Protein pills, protein powders… do a simple search on the web and you’ll discover that your options are endless. But which is the better muscle support system? Which can offer you real and credible results?
And that is the question. When you get past all the pros, the cons and the benefits – what is the actual difference between them?
In this post, we plan to delve into the world of protein tablets and show you the best ways to harness their ingredients.
What are protein supplement pills?
Protein capsules are a great way to boost protein synthesis and muscle recovery. They are essentially a type of dietary supplement that can raise your existing protein intake and ensure you are receiving all the essential amino acids you need to encourage natural muscle development.
Now, the amount you need to take varies from source to source, but on average you will need to consume 0.36g of protein (per day) for every pound of body weight.
But that is not all…
Protein supplements are only effective when combined with regular exercise.
Think about it…
Muscle growth occurs with the natural tearing of muscle fibers when you lift weights. It is as these fibers heal i.e. you recover from your workout, that your muscle mass increases. This is why any method of supporting protein synthesis is essential.
By providing your body with these 9 essential amino acids; your body can use it to create its very own protein and build muscle tissue. And this is fantastic news for bodybuilders, because the amount of physical exercise you put your body through, means you need a much higher intake of protein than the average person. Protein pills can provide you with this extra protein.
Here’s the science:
During digestion protein is broken down by dietary enzymes called proteases. The faster protein is broken down, the quicker they can be converted into amino acids to help repair muscle tissue and encourage muscle growth. At the same time, this additional protein can help you to raise your immune system and keep you fitter, stronger and healthier during fitness cycles.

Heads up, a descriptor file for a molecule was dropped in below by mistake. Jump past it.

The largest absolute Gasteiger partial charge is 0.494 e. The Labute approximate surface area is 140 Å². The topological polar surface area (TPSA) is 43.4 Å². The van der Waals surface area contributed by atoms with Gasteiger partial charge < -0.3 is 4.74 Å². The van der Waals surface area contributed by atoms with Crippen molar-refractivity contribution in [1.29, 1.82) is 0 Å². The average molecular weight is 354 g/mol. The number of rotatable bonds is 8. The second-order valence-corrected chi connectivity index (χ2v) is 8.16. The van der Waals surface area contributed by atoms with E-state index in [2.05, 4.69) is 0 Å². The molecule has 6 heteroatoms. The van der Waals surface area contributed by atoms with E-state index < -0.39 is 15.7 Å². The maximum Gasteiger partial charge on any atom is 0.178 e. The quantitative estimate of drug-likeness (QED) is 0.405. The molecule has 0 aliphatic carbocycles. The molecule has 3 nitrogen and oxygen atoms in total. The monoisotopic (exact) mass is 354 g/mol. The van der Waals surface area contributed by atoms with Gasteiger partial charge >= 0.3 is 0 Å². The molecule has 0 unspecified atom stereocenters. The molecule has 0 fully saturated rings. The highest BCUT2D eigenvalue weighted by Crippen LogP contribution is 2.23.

What are sources of protein to produce these pills?
Would you believe that the average protein pills contains only 2g of protein – at most?! This is significantly less than protein powders, where – depending on the size of the scoop – you can get around 20-25g of protein.
When you compare them, there is really no competition as you’d need to consume a lot of protein supplement pills to be anywhere close to the level of protein found in powders.
But what type of protein is actually used in these pills? What are the best protein pills made of?
This can vary depending on the manufacturer, but most use either casein or whey. True, there are others you can try – beef, chicken, milk, eggs or liver – but these just aren’t as popular, leaving casein and whey to take the lead. In fact, given a choice whey protein pills win hands down amongst athletes.
This is because whilst both can be digested and absorbed into the body easily enough, whey appears in your bloodstream faster. Whey also appears to have a stronger anabolic effect on muscle growth as it has got more of the essential amino acid leucine.
Either way, if you are struggling to choose a protein pill, we suggest picking one that uses only a high quality source of protein, and that has been paired with other essential vitamins and minerals. This will give your body optimal opportunities to make muscle.
How to use protein pills and for what
The one thing to remember here is that protein pills are NOT a replacement for meals. Sure they can supply you with all the essential amino acids that you need to encourage protein synthesis and muscle development, but they cannot succeed on their own. You need food. Nutrition. Energy.
That is why you should always take protein pills alongside meals to maximize your energy levels.
For optimum results, you should take them at least 2 hours before you work out. This will give your body enough time to digest and utilize the protein within these pills, so you feel energized and ready to perform. Alternatively, you can take them straight after a workout to speed up muscle recovery and repair.
Similarly, it is important to remember that they aren’t dietary supplements and shouldn’t be used for weight loss.
Sure, protein pills can assist with exercise and yes, they can provide your body with the additional fuel it needs to workout harder, but this is not simultaneous with weight loss.
You still have to work out and exercise hard in order to get the weight loss results you’re craving. If anything, the goal of protein pills is to increase your mass.
What is the difference between protein pills and powders?
This is the big question: how do these two competing products differ?